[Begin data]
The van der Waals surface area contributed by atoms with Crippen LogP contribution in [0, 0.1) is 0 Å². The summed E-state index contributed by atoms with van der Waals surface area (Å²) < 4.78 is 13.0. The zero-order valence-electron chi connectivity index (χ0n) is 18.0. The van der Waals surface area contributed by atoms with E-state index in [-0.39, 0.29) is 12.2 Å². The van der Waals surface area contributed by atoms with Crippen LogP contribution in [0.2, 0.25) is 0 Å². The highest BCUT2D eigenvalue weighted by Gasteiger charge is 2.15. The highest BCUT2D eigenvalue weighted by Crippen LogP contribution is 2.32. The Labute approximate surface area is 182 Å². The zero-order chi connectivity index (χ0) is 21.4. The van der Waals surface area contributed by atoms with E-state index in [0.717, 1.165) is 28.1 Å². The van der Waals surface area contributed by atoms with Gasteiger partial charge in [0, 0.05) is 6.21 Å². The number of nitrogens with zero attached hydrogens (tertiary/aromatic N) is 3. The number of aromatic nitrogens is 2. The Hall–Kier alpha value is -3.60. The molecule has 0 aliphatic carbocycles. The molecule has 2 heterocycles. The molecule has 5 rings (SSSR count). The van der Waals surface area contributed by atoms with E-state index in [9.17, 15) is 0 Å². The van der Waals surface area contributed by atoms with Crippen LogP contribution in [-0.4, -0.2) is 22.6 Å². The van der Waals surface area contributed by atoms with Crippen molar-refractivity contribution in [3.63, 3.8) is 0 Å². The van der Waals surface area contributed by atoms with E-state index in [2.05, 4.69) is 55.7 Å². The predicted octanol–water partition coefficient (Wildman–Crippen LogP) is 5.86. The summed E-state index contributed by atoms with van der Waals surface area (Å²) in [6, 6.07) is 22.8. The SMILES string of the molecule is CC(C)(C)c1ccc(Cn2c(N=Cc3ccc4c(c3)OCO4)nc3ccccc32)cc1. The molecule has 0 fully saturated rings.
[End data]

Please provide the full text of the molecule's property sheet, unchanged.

The van der Waals surface area contributed by atoms with Crippen LogP contribution in [0, 0.1) is 0 Å². The summed E-state index contributed by atoms with van der Waals surface area (Å²) < 4.78 is 13.0. The zero-order valence-electron chi connectivity index (χ0n) is 18.0. The van der Waals surface area contributed by atoms with E-state index in [-0.39, 0.29) is 12.2 Å². The van der Waals surface area contributed by atoms with Crippen LogP contribution in [0.2, 0.25) is 0 Å². The highest BCUT2D eigenvalue weighted by Gasteiger charge is 2.15. The highest BCUT2D eigenvalue weighted by Crippen LogP contribution is 2.32. The Labute approximate surface area is 182 Å². The zero-order chi connectivity index (χ0) is 21.4. The van der Waals surface area contributed by atoms with E-state index in [0.717, 1.165) is 28.1 Å². The van der Waals surface area contributed by atoms with Gasteiger partial charge in [0, 0.05) is 6.21 Å². The number of nitrogens with zero attached hydrogens (tertiary/aromatic N) is 3. The number of aromatic nitrogens is 2. The Hall–Kier alpha value is -3.60. The molecule has 0 aliphatic carbocycles. The molecule has 2 heterocycles. The molecule has 5 rings (SSSR count). The van der Waals surface area contributed by atoms with E-state index in [9.17, 15) is 0 Å². The van der Waals surface area contributed by atoms with Crippen LogP contribution in [-0.4, -0.2) is 22.6 Å². The van der Waals surface area contributed by atoms with Crippen molar-refractivity contribution in [3.63, 3.8) is 0 Å². The van der Waals surface area contributed by atoms with E-state index in [2.05, 4.69) is 55.7 Å². The predicted octanol–water partition coefficient (Wildman–Crippen LogP) is 5.86. The summed E-state index contributed by atoms with van der Waals surface area (Å²) in [6, 6.07) is 22.8. The SMILES string of the molecule is CC(C)(C)c1ccc(Cn2c(N=Cc3ccc4c(c3)OCO4)nc3ccccc32)cc1. The molecule has 0 fully saturated rings.